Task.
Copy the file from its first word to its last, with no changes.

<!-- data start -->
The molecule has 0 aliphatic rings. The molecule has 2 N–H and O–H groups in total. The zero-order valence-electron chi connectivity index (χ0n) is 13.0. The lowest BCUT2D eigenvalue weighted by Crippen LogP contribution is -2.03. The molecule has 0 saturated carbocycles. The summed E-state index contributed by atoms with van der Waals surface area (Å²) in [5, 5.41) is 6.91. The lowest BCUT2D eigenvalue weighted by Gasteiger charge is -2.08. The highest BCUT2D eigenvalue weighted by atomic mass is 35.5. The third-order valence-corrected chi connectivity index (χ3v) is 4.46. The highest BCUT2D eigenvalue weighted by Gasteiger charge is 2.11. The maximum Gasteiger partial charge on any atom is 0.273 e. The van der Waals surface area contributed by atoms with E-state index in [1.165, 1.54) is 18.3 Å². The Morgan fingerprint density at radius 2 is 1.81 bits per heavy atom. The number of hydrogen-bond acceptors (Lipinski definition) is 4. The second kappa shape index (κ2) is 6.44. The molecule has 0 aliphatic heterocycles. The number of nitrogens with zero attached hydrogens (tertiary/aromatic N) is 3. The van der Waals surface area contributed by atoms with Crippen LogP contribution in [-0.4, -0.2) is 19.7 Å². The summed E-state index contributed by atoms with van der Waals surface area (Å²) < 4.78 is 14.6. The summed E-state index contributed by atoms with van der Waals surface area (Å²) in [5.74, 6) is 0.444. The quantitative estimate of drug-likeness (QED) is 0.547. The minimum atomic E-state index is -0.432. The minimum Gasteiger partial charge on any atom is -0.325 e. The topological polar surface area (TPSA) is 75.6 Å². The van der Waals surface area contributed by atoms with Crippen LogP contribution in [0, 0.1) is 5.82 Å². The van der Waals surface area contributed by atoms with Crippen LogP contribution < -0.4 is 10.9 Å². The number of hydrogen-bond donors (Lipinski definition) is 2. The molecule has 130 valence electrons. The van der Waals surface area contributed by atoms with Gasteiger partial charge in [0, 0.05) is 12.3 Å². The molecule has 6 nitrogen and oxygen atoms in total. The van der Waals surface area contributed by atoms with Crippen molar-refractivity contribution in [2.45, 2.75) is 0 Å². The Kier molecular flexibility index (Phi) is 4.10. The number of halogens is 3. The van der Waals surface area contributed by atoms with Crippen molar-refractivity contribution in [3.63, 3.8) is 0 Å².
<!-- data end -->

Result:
The molecule has 0 aliphatic rings. The molecule has 2 N–H and O–H groups in total. The zero-order valence-electron chi connectivity index (χ0n) is 13.0. The lowest BCUT2D eigenvalue weighted by Crippen LogP contribution is -2.03. The molecule has 0 saturated carbocycles. The summed E-state index contributed by atoms with van der Waals surface area (Å²) in [5, 5.41) is 6.91. The lowest BCUT2D eigenvalue weighted by Gasteiger charge is -2.08. The highest BCUT2D eigenvalue weighted by atomic mass is 35.5. The third-order valence-corrected chi connectivity index (χ3v) is 4.46. The highest BCUT2D eigenvalue weighted by Gasteiger charge is 2.11. The maximum Gasteiger partial charge on any atom is 0.273 e. The van der Waals surface area contributed by atoms with E-state index in [1.165, 1.54) is 18.3 Å². The Morgan fingerprint density at radius 2 is 1.81 bits per heavy atom. The number of hydrogen-bond acceptors (Lipinski definition) is 4. The second kappa shape index (κ2) is 6.44. The molecule has 0 aliphatic heterocycles. The number of nitrogens with zero attached hydrogens (tertiary/aromatic N) is 3. The van der Waals surface area contributed by atoms with Crippen LogP contribution in [-0.4, -0.2) is 19.7 Å². The summed E-state index contributed by atoms with van der Waals surface area (Å²) < 4.78 is 14.6. The summed E-state index contributed by atoms with van der Waals surface area (Å²) in [5.74, 6) is 0.444. The quantitative estimate of drug-likeness (QED) is 0.547. The minimum atomic E-state index is -0.432. The minimum Gasteiger partial charge on any atom is -0.325 e. The topological polar surface area (TPSA) is 75.6 Å². The van der Waals surface area contributed by atoms with Crippen LogP contribution in [0, 0.1) is 5.82 Å². The van der Waals surface area contributed by atoms with Crippen LogP contribution < -0.4 is 10.9 Å². The number of hydrogen-bond donors (Lipinski definition) is 2. The molecule has 130 valence electrons. The van der Waals surface area contributed by atoms with Gasteiger partial charge in [0, 0.05) is 12.3 Å². The molecule has 6 nitrogen and oxygen atoms in total. The van der Waals surface area contributed by atoms with Crippen molar-refractivity contribution in [2.45, 2.75) is 0 Å². The Kier molecular flexibility index (Phi) is 4.10. The number of halogens is 3. The van der Waals surface area contributed by atoms with Crippen molar-refractivity contribution in [3.63, 3.8) is 0 Å².